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[Another perspective of the different rooms]

Regarding the latter, it is convenient to know that the pipes discovered in this place were made of lead, a system that, as you know, continued to be used throughout the centuries and even today, if we had access to many buildings in the old neighborhoods. In many western cities, we would see that it continues to be used, despite having been superseded many years ago by the advantage - certainly not for the environment - of PVC plastic.

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[Originally, the center was occupied by a small fountain]

Spectacular, on the other hand, are the mosaics, which represent various mythological scenes, among which a curious god Neptune stands out, endowed with mysterious horns, superbly and handcrafted, piece by piece, where it is known, that as it is done nowadays, also at that time the artisans left their name, being in this case, by having discovered an inscription that confirms it, work of the workshop of a certain Máximo or Maximino, being Hirinio the name of the artist who made the paintings; In addition to the spectacular mosaic of Neptune, it is also worth highlighting, due to its significance and beauty, that one that represents the death of Adonis.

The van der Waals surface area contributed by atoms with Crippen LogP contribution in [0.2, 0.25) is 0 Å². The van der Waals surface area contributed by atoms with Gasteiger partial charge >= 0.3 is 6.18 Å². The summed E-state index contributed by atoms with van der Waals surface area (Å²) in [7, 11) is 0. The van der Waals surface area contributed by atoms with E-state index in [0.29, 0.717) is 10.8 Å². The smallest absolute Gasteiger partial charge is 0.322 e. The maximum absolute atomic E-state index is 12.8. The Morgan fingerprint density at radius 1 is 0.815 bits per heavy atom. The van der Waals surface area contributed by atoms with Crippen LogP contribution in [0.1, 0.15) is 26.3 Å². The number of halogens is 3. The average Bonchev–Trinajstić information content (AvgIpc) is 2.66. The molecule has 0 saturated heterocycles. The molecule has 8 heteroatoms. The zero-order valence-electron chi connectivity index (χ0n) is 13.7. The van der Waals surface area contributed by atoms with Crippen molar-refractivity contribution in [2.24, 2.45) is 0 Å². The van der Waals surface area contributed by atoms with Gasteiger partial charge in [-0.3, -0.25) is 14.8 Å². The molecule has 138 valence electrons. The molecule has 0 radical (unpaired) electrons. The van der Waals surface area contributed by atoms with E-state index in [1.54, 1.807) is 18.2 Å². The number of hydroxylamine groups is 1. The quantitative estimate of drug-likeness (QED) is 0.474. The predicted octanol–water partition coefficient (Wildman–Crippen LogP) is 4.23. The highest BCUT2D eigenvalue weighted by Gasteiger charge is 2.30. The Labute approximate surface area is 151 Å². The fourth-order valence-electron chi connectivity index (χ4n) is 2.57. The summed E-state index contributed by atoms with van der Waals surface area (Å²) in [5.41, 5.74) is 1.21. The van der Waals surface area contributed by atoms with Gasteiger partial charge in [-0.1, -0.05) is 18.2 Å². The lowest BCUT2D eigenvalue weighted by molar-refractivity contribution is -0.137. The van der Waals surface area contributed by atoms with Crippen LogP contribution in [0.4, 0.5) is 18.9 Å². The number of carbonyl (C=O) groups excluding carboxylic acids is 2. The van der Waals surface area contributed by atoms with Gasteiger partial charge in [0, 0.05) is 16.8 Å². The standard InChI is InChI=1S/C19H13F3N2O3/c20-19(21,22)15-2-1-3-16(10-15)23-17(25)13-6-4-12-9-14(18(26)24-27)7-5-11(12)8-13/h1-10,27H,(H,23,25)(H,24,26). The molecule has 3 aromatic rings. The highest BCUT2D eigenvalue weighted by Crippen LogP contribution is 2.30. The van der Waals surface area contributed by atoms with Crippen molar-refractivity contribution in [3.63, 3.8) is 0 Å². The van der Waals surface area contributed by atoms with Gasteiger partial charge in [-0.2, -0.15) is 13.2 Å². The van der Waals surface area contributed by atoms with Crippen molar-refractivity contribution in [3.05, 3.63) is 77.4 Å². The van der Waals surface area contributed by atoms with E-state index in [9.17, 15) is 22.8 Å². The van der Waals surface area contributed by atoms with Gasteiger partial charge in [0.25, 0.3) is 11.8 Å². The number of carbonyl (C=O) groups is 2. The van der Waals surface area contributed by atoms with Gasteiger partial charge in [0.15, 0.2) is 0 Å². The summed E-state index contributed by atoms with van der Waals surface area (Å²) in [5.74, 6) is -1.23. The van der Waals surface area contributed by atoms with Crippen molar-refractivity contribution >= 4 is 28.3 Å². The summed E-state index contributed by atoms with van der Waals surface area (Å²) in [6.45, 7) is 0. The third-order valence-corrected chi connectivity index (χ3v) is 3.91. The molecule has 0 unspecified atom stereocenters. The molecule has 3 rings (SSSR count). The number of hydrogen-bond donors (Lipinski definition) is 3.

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[Geometric interlocking that continued to be used in numerous later Romanesque constructions]

To end this visit, comment, in relation to the comparison of an onion, by its different layers, that we did at the beginning of history, that next to the monumental town of Materno, the remains of different buildings and cultures have been found, like an early Christian basilica, a nymphaeum and different ceramic remains, of unmistakable Muslim origin.

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[Partial view of the site and the modern structure that protects the House of Materno]

NOTICE: Both the text and the accompanying photographs are my exclusive intellectual property and therefore are subject to my Copyright.

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[Modern recreation of how the Maternal House must have been]